Before you shake your head and decide you could never make these, let me put this out there—if you can pick a flower and if you can squeeze ricotta cheese from a corner-cut zip top bag, you can make these. Yes, it’s really that simple. Grab an apron and let’s get started.


Ingredients

Handful of freshly picked squash blossoms* (see notes below)

3/4 cup whole milk ricotta cheese

Handful of fresh basil leaves*

1/4 cup grated parm-romano cheese

Sea salt and freshly cracked black pepper

3/4 cup all-purpose flour

1/2 can chilled, unflavored seltzer water (or club soda or very mild beer)

1/2 cup canola oil for frying*


*Notes

In my First Fruits post earlier this week, I pointed out what I’d learned about squash plants having “male” and “female” blossoms. For this recipe, I used only male blossoms. It’s easy to identify them because they don’t show the beginnings of any tiny squash fruit. Once the female blossoms have been pollinated (as mine were), the male flowers are basically just decoration.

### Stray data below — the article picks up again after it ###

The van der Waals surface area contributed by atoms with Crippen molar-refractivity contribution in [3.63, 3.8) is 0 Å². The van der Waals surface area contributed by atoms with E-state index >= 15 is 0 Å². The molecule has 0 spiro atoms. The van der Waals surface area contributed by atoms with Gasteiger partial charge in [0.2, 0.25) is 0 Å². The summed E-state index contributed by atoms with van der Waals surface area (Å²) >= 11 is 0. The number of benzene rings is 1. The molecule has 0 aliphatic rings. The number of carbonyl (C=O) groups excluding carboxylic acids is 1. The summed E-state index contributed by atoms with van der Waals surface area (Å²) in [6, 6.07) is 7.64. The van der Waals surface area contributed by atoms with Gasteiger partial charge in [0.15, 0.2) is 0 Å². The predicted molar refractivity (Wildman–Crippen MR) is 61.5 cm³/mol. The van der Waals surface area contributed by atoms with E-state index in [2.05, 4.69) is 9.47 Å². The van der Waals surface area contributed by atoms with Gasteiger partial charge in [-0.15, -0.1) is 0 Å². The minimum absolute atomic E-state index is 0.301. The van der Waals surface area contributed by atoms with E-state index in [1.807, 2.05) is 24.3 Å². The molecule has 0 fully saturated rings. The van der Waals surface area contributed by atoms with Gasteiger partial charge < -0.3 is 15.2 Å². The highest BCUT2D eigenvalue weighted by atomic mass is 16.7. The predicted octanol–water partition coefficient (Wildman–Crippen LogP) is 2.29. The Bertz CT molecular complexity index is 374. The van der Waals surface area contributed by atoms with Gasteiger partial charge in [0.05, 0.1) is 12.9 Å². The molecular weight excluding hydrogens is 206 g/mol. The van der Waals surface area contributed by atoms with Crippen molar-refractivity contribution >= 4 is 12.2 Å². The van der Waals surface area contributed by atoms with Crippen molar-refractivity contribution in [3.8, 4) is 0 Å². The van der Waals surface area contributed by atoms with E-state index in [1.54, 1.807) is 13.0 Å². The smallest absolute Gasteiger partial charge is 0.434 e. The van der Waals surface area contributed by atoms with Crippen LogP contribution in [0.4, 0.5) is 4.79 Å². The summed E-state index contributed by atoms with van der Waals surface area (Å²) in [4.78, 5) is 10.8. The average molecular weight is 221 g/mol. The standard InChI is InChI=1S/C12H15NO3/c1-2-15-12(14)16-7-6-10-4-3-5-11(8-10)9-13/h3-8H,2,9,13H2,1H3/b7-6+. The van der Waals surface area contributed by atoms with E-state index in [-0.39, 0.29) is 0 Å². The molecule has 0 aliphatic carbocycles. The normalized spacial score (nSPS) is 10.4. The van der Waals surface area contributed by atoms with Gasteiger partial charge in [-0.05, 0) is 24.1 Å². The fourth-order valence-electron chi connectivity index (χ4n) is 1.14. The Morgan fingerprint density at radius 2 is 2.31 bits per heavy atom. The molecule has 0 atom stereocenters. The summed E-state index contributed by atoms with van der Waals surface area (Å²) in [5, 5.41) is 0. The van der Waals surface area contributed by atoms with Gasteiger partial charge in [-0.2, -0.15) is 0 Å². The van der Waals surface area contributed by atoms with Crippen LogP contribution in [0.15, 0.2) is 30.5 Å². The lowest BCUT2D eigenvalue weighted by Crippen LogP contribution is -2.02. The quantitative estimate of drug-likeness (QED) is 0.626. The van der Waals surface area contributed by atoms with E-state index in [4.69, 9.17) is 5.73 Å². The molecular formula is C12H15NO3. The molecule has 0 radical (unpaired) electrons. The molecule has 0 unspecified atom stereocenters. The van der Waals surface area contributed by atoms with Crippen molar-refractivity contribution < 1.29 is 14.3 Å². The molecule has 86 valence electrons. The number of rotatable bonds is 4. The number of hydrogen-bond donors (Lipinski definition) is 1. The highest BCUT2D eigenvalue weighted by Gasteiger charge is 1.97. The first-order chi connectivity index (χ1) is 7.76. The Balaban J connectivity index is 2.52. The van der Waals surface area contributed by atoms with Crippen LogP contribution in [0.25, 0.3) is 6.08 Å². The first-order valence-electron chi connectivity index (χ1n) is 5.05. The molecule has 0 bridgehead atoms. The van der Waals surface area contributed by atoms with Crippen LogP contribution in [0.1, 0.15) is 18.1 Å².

Basil is one of those polarizing herbs. Some people swear it tastes like dish soap, and I’d hate for that to stop anyone from trying these special treats. Swap the basil out for thyme, parsley or oregano as you like.

Another neutral oil would be fine for frying. Be sure it is an oil with a high smoke point, such as avocado, coconut or grapeseed oil.

Instructions


  1. Place the ricotta in a mesh strainer over a measuring cup to drain excess moisture.